If you ever do want to watch it, for whatever reason, here it is for free:
http://www.youtube.com/watch?v=WXl0DscTXww&search=south%20park%20mormon

Yeah, I'm pretty sure that the daily universe article itself ...

... said that neither of them is/was ever LDS they just had good LDS friends or something.

But, did you know that MC Hammer was LDS???

Yeah, ok, so i just made that up ... but he could have been ... right?

did you even watch the episode?

I'm fairly sure that reading the book out of a freaking top hat is a blatant lie.

observer

http://www.signaturebooks.com/bomnews.htm

states: "For the remainder of the translation process, Smith used "seer stones" he himself had discovered years earlier. To translate by the later method, Smith would place an inverted top hat on a table, place the seer stone in the hat, bring his head down and look into the hat—shielding his eyes from outside light—and concentrate on the stone in order to render the inspired translation into English."

You're honestly using signature books as a reference.

Signature Books has time and time again been proven wrong by even scholars that aren't even non-mormon. Where did signature books get this reference from?

Do we really not even know our own history?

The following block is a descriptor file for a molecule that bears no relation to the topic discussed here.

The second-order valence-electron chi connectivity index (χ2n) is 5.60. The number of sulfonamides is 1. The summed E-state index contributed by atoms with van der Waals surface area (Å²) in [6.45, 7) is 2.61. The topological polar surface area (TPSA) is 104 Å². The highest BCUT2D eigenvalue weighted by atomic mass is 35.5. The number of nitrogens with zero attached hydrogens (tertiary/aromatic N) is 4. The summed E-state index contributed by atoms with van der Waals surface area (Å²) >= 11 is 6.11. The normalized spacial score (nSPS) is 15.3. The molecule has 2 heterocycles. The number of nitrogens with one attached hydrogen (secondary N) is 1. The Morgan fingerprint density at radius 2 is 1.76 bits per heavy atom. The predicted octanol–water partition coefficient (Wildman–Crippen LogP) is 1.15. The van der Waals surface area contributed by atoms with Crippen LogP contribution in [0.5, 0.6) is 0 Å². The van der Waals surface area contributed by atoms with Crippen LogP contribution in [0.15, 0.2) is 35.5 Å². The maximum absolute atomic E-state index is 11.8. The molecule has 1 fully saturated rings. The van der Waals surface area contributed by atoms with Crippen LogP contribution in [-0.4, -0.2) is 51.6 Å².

You really don't know about Joseph Smith translating using seer stones and a hat? Ask any institute teacher. They teach it at BYU also. We really need to educate ourselves about the true history of our church so that we can explain our beliefs accurately without sounding foolish. We don't need to apologize for the truth. Maybe you can start with reading Richard Bushman's book, "Joseph Smith: Rough Stone Rolling." He is a faithful patriarch who has studied Joseph Smith's history extensively. Joseph was not perfect, and we need to know that as faithful LDS members. We shouldn't let that shake our faith, but it will if we are blind about the truth. Many faithful LDS members come across a more accurate representation of the truth later in life (the meat after the milk) and leave the church because they find out things weren't exactly the way they thought they were. We can have a solid testimony based on the fact that we can go to God Himself and ask Him the truth of the gospel. That is what Joseph Smith gave us--the model of how to reach out to God individually to gain a solid testimony of truth. Not every part of our history is something easily explained or understood, but if we have a personal witness of truth, we'll be able to jump over those confusing episodes in church history.